Characterizing Deixis over Surfaces to Improve Remote Embodiments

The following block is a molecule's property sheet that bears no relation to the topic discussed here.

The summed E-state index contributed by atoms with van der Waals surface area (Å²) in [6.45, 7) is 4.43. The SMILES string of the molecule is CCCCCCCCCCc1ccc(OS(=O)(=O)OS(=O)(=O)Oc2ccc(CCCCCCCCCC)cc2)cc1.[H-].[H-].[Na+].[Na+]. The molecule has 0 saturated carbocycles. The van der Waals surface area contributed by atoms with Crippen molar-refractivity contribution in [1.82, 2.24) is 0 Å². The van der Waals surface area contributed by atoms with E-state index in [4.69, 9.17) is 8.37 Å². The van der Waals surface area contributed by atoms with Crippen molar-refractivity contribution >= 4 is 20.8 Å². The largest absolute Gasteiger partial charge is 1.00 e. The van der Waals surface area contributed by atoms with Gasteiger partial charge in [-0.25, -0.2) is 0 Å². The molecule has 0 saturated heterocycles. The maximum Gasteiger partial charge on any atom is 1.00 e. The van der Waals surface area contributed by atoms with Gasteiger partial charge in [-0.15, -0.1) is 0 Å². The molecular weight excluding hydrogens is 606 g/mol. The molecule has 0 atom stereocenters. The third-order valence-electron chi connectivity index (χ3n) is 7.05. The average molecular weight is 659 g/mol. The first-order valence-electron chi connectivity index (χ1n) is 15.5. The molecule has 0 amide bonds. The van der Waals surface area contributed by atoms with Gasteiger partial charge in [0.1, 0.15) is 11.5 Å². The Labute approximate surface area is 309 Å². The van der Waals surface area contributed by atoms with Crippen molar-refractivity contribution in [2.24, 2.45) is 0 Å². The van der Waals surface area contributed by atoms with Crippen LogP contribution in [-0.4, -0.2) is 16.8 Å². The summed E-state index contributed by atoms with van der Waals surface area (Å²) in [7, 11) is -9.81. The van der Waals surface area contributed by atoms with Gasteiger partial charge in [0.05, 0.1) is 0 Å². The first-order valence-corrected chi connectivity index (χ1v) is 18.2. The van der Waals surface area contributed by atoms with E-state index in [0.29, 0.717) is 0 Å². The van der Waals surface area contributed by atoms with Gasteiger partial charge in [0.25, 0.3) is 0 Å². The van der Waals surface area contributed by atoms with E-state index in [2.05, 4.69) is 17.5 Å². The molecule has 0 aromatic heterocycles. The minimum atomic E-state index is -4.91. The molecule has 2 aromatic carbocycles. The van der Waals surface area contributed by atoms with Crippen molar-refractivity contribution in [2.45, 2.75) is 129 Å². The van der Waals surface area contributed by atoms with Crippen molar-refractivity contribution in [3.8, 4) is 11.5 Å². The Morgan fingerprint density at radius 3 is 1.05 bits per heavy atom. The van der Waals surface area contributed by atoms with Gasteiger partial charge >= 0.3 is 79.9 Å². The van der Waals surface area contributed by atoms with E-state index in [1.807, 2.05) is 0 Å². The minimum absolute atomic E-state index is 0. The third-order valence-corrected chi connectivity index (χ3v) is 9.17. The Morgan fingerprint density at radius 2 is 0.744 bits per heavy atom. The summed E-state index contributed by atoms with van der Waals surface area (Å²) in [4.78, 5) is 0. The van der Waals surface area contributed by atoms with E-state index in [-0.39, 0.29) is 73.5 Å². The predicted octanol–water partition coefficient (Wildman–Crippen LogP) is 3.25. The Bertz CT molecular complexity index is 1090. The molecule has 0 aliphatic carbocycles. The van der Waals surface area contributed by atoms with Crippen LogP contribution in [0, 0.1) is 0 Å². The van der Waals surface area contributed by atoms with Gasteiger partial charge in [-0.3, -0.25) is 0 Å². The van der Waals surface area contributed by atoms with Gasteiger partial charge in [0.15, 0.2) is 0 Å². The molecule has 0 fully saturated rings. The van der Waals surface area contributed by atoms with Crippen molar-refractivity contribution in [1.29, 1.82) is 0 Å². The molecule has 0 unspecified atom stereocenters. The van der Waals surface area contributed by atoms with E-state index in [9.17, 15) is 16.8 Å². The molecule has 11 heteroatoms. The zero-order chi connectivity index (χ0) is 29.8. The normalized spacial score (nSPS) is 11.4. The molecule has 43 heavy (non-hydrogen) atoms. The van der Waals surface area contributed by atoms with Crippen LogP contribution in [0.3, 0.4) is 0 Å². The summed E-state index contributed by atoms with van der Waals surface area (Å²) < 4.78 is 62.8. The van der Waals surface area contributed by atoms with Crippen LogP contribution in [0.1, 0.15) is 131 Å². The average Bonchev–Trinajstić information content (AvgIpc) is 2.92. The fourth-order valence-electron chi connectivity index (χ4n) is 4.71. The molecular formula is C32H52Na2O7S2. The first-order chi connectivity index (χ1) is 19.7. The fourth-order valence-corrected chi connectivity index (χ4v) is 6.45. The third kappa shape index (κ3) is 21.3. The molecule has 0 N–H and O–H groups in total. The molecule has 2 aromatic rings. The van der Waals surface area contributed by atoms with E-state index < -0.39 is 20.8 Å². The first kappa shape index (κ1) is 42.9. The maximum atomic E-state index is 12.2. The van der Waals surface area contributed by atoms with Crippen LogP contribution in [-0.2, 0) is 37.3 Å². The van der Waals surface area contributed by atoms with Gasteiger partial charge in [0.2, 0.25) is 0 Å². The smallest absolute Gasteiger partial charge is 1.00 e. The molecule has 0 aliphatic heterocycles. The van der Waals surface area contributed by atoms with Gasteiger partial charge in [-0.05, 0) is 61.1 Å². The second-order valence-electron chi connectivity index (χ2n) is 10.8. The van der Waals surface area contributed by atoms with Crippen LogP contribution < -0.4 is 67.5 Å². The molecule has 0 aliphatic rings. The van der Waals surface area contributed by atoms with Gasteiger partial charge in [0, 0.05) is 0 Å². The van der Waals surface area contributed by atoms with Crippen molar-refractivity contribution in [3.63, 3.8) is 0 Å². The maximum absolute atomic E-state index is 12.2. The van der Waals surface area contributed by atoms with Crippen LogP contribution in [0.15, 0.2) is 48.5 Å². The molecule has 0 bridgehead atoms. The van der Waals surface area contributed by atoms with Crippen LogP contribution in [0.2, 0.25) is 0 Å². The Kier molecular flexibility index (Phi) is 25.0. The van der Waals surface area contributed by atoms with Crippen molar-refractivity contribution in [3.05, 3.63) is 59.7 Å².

Deictic gestures are ubiquitous when people work over tables and whiteboards, but when collaboration occurs across distributed surfaces, the embodiments used to represent other members of the group often fail to convey the details of these gestures. Although both gestures and embodiments have been well studied, there is still little information available to groupware designers about what components and characteristics of deictic gesture are most important for conveying meaning through remote embodiments. To provide this information, we conducted three observational studies in which we recorded and analysed more than 450 deictic gestures. We considered four issues that are important for the design of embodiments on surfaces: what parts of the body are used to produce a deictic gesture, what atomic movements make up deixis, where gestures occur in the space above the surface, and what other characteristics deictic gestures exhibit in addition to pointing. Our observations provide a new design understanding of deictic gestures. We use our results to identify the limitations of current embodiment techniques in supporting deixis, and to propose new hybrid designs that can better represent the range of behavior seen in real-world settings.